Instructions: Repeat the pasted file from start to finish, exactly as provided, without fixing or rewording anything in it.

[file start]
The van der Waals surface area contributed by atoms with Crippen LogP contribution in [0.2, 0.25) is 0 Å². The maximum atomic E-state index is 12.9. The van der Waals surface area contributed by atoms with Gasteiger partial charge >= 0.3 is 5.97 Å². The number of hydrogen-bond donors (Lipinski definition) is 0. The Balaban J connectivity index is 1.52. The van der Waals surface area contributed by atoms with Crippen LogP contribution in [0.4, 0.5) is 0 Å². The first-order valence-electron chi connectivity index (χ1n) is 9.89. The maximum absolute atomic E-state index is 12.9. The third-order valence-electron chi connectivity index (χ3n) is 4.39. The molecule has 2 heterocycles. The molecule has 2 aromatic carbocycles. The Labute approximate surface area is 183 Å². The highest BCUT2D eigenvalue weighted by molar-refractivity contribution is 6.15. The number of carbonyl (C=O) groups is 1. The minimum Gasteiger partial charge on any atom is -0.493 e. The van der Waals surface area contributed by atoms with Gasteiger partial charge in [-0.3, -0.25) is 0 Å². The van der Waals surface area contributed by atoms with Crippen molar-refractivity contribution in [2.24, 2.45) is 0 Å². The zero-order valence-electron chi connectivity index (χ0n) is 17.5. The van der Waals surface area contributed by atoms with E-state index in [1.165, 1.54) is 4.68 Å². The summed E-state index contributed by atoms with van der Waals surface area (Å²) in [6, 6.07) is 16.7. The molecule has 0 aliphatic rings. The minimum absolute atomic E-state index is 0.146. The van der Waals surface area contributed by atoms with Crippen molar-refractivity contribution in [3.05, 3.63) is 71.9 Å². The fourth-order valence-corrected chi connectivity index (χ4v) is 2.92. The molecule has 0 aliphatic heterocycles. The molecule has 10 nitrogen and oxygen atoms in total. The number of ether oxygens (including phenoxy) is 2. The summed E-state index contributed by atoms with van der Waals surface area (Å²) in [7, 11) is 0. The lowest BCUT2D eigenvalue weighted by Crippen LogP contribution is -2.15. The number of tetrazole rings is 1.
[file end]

The van der Waals surface area contributed by atoms with Crippen LogP contribution in [0.2, 0.25) is 0 Å². The maximum atomic E-state index is 12.9. The van der Waals surface area contributed by atoms with Gasteiger partial charge >= 0.3 is 5.97 Å². The number of hydrogen-bond donors (Lipinski definition) is 0. The Balaban J connectivity index is 1.52. The van der Waals surface area contributed by atoms with Crippen LogP contribution in [0.4, 0.5) is 0 Å². The first-order valence-electron chi connectivity index (χ1n) is 9.89. The maximum absolute atomic E-state index is 12.9. The third-order valence-electron chi connectivity index (χ3n) is 4.39. The molecule has 2 heterocycles. The molecule has 2 aromatic carbocycles. The Labute approximate surface area is 183 Å². The highest BCUT2D eigenvalue weighted by molar-refractivity contribution is 6.15. The number of carbonyl (C=O) groups is 1. The minimum Gasteiger partial charge on any atom is -0.493 e. The van der Waals surface area contributed by atoms with Gasteiger partial charge in [-0.3, -0.25) is 0 Å². The van der Waals surface area contributed by atoms with Crippen molar-refractivity contribution in [2.24, 2.45) is 0 Å². The zero-order valence-electron chi connectivity index (χ0n) is 17.5. The van der Waals surface area contributed by atoms with E-state index in [1.165, 1.54) is 4.68 Å². The summed E-state index contributed by atoms with van der Waals surface area (Å²) in [6, 6.07) is 16.7. The molecule has 0 aliphatic rings. The minimum absolute atomic E-state index is 0.146. The van der Waals surface area contributed by atoms with Crippen molar-refractivity contribution in [3.05, 3.63) is 71.9 Å². The fourth-order valence-corrected chi connectivity index (χ4v) is 2.92. The molecule has 0 aliphatic heterocycles. The molecule has 10 nitrogen and oxygen atoms in total. The number of ether oxygens (including phenoxy) is 2. The summed E-state index contributed by atoms with van der Waals surface area (Å²) in [7, 11) is 0. The lowest BCUT2D eigenvalue weighted by Crippen LogP contribution is -2.15. The number of tetrazole rings is 1.